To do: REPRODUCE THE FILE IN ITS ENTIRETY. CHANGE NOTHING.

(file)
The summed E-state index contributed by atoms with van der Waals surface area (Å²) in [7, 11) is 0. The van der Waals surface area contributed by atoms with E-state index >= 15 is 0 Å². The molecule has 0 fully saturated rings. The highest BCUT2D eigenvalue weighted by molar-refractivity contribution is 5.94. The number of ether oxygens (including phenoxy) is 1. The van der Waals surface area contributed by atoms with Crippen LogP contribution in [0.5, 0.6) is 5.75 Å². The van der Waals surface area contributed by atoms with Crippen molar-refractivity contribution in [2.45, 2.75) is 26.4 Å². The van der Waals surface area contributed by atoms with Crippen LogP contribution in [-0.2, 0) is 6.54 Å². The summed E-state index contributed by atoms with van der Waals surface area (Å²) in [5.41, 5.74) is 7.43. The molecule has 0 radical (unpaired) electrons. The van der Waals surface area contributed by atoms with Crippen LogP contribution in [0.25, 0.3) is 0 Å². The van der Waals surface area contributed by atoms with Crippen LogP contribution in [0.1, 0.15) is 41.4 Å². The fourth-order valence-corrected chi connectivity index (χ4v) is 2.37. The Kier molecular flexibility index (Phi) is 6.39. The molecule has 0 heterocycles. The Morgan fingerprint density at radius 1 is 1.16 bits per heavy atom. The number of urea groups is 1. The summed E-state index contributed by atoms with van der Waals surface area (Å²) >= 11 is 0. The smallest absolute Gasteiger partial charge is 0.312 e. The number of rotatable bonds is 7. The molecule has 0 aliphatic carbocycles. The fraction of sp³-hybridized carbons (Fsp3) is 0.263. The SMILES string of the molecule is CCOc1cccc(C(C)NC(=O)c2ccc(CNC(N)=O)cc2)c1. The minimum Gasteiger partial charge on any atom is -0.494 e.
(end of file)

The summed E-state index contributed by atoms with van der Waals surface area (Å²) in [7, 11) is 0. The van der Waals surface area contributed by atoms with E-state index >= 15 is 0 Å². The molecule has 0 fully saturated rings. The highest BCUT2D eigenvalue weighted by molar-refractivity contribution is 5.94. The number of ether oxygens (including phenoxy) is 1. The van der Waals surface area contributed by atoms with Crippen LogP contribution in [0.5, 0.6) is 5.75 Å². The van der Waals surface area contributed by atoms with Crippen molar-refractivity contribution in [2.45, 2.75) is 26.4 Å². The van der Waals surface area contributed by atoms with Crippen LogP contribution in [-0.2, 0) is 6.54 Å². The summed E-state index contributed by atoms with van der Waals surface area (Å²) in [5.41, 5.74) is 7.43. The molecule has 0 radical (unpaired) electrons. The van der Waals surface area contributed by atoms with Crippen LogP contribution in [0.25, 0.3) is 0 Å². The van der Waals surface area contributed by atoms with Crippen LogP contribution in [0.1, 0.15) is 41.4 Å². The fourth-order valence-corrected chi connectivity index (χ4v) is 2.37. The Kier molecular flexibility index (Phi) is 6.39. The molecule has 0 heterocycles. The Morgan fingerprint density at radius 1 is 1.16 bits per heavy atom. The number of urea groups is 1. The summed E-state index contributed by atoms with van der Waals surface area (Å²) >= 11 is 0. The smallest absolute Gasteiger partial charge is 0.312 e. The number of rotatable bonds is 7. The molecule has 0 aliphatic carbocycles. The fraction of sp³-hybridized carbons (Fsp3) is 0.263. The SMILES string of the molecule is CCOc1cccc(C(C)NC(=O)c2ccc(CNC(N)=O)cc2)c1. The minimum Gasteiger partial charge on any atom is -0.494 e.